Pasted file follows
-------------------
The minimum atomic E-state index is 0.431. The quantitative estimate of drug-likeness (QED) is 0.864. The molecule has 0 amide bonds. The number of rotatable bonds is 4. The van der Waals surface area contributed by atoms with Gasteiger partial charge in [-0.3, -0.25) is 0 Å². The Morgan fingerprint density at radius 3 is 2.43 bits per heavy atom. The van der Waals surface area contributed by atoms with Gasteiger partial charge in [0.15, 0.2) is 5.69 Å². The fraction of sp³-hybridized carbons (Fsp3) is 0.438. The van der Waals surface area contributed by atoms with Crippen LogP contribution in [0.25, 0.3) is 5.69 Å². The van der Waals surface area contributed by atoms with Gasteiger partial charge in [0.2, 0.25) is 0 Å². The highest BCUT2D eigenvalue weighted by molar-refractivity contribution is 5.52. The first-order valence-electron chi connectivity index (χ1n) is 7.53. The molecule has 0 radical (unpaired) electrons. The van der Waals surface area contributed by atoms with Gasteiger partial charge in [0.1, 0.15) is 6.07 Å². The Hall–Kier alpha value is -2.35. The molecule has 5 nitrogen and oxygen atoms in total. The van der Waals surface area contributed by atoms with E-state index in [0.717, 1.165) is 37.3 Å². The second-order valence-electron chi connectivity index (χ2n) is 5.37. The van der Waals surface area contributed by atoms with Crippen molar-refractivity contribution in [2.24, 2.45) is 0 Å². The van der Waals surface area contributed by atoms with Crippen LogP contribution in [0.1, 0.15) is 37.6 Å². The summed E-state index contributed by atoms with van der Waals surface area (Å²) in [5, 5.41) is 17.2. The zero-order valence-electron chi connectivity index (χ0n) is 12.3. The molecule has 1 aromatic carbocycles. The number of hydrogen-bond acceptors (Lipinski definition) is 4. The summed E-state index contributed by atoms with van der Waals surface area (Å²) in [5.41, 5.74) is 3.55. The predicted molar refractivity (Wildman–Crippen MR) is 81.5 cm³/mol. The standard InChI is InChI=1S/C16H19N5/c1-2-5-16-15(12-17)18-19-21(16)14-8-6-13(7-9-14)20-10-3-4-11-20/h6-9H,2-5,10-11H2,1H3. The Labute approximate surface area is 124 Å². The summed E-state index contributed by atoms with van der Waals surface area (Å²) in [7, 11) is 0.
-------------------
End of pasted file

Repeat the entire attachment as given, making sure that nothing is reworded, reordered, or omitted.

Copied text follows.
The minimum atomic E-state index is 0.431. The quantitative estimate of drug-likeness (QED) is 0.864. The molecule has 0 amide bonds. The number of rotatable bonds is 4. The van der Waals surface area contributed by atoms with Gasteiger partial charge in [-0.3, -0.25) is 0 Å². The Morgan fingerprint density at radius 3 is 2.43 bits per heavy atom. The van der Waals surface area contributed by atoms with Gasteiger partial charge in [0.15, 0.2) is 5.69 Å². The fraction of sp³-hybridized carbons (Fsp3) is 0.438. The van der Waals surface area contributed by atoms with Crippen LogP contribution in [0.25, 0.3) is 5.69 Å². The van der Waals surface area contributed by atoms with Gasteiger partial charge in [0.2, 0.25) is 0 Å². The highest BCUT2D eigenvalue weighted by molar-refractivity contribution is 5.52. The first-order valence-electron chi connectivity index (χ1n) is 7.53. The molecule has 0 radical (unpaired) electrons. The van der Waals surface area contributed by atoms with Gasteiger partial charge in [0.1, 0.15) is 6.07 Å². The Hall–Kier alpha value is -2.35. The molecule has 5 nitrogen and oxygen atoms in total. The van der Waals surface area contributed by atoms with E-state index in [0.717, 1.165) is 37.3 Å². The second-order valence-electron chi connectivity index (χ2n) is 5.37. The van der Waals surface area contributed by atoms with Crippen molar-refractivity contribution in [2.24, 2.45) is 0 Å². The van der Waals surface area contributed by atoms with Crippen LogP contribution in [0.1, 0.15) is 37.6 Å². The summed E-state index contributed by atoms with van der Waals surface area (Å²) in [5, 5.41) is 17.2. The zero-order valence-electron chi connectivity index (χ0n) is 12.3. The molecule has 1 aromatic carbocycles. The number of hydrogen-bond acceptors (Lipinski definition) is 4. The summed E-state index contributed by atoms with van der Waals surface area (Å²) in [5.41, 5.74) is 3.55. The predicted molar refractivity (Wildman–Crippen MR) is 81.5 cm³/mol. The standard InChI is InChI=1S/C16H19N5/c1-2-5-16-15(12-17)18-19-21(16)14-8-6-13(7-9-14)20-10-3-4-11-20/h6-9H,2-5,10-11H2,1H3. The Labute approximate surface area is 124 Å². The summed E-state index contributed by atoms with van der Waals surface area (Å²) in [7, 11) is 0.